Our 2019 Season Sponsors

New Orleans: The Sleeper Arbitrage Opp for Economic Development

New Orleans Louisiana skyline city silhouette

New Orleans, LA — Asked how New Orleans recently managed to rank third — just below Silicon Valley (1st) and San Francisco (2nd) — when it comes to U.S. metro areas attracting information jobs, Michael Hecht of Greater New Orleans, Inc., a local economic development nonprofit group, says, “We realize that it may seem completely counterintuitive.”

However, the ranking, published last month by Forbes, is just one of a number of recently published rankings that underscore the notion that New Orleans is creating jobs — and lots of them.

Says Hecht, “We’re the sleeper arbitrage opportunity for business in America. You can do better for less, here in New Orleans, than in any other place in America.”

michael_hechtHecht’s point of view about America’s arbitrage opportunity was no doubt shaped in part by an earlier tour of duty working for New York City Mayor Michael Bloomberg, where as an assistant commissioner he got to study and maneuver the economic levers of a plus-size employment market.

Hecht continues: “This region is 30 to 40 percent less expensive than markets like New York in terms of labor and space, and that goes for housing as well.”

Next, says Hecht, is the region’s willingness to use cash incentives. Among Louisiana’s most generous incentives is a 35 percent tax credit on all labor directly involved in the development of “interactive products” and a 25 percent tax credit on qualified digital media production expenditures.

“Basically, you’re getting 35 percent of your production costs back as a rebate. So that’s 35 percent of labor, hardware, and overhead for producing a title that these companies now get back,” explains Hecht.

Gameloft is just one of number of game publishers that the state’s rebate has helped to attract. As a leading publisher of mobile games, Gameloft made New Orleans its second North American location a little over 2 years ago, helping to fatten the employment opportunities surrounding the city’s digital media, production, and gaming industries.

Still, it’s one thing to create digital jobs and another to fill them.

Hecht says that although New Orleans has been making steady progress in doing just, with a 29 percent increase in IT employment since 2009, the challenge still remains front-of-mind.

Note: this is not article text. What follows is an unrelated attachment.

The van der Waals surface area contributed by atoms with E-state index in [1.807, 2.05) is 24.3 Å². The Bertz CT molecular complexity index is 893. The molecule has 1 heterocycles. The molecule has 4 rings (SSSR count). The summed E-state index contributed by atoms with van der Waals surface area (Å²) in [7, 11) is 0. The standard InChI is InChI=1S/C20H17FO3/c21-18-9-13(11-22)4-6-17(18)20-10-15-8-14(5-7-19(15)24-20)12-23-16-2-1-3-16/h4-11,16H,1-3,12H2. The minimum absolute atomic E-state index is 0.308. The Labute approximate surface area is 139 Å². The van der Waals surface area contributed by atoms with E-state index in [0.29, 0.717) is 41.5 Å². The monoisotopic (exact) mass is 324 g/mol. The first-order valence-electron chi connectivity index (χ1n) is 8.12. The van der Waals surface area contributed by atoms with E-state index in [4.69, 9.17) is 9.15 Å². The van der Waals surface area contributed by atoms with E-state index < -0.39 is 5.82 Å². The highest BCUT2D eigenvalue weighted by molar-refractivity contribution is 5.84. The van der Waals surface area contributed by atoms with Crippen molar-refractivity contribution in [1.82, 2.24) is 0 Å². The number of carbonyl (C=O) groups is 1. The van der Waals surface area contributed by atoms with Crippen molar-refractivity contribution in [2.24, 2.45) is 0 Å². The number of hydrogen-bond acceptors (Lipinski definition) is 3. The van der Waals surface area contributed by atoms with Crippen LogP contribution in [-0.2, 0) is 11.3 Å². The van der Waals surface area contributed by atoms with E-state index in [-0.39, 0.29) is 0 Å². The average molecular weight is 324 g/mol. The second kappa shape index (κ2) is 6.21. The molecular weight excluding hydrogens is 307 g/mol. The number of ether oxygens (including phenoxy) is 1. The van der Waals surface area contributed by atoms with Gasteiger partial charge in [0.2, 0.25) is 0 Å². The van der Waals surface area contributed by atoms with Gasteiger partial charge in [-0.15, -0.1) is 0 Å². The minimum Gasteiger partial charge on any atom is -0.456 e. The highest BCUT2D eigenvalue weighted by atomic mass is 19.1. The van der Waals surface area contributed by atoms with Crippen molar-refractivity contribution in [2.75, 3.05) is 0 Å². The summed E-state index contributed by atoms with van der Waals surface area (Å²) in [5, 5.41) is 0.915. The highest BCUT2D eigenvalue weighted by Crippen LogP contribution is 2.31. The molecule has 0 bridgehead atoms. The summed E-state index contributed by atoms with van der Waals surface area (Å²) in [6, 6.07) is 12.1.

“If we’re being honest, the answer is ‘No, we do not have enough local talent to fill all of this demand,’ but the good news is that people are willing to move here, and while this requires some recruiting, it seems to be working,” Hecht explains.

Among the larger companies creating jobs in the greater New Orleans region is General Electric Corp., which recently established a new technology center.

“GE is filling 300 jobs here — they’re getting about half of their people locally, while the other half they’re recruiting from other parts of the country,” says Hecht.

To help better satisfy the region’s appetite for talent, a few years back Hecht helped to establish a worker-training curriculum and program known as Louisiana’s FastStart, in part replicating some of the worker training approaches already in use by the State of Georgia.

“We looked around and determined that Georgia was doing it best and that their program had become a real advantage for businesses in that state,” explains Hecht, who says that the intent of the program was to offload some of the training costs that businesses have traditionally needed to incur to prepare job candidates.

According to Hecht, the steady growth of employment opportunities within the greater New Orleans region is related to a new set of economic conditions and a new outlook.

“This is about developing a better business product, and this about getting away from the idea that you have to bribe businesses with incentives to overcome your deficiencies. Instead, it’s about putting the right policies in place that create a set of economic conditions that lead to natural growth,” says Hecht, who credits the new approach with leveling the playing field for all businesses.

He adds: “Lower-middle-market companies are less likely to get the tens of millions of dollars of incentives that Fortune 500 companies are offered by different states, but they can very much benefit from good market conditions.”

Middle Market Thought Leader is Made Possible By BlacklineU.S. Bank RGB color JPG (1)

, , ,

No comments yet.

Leave a Reply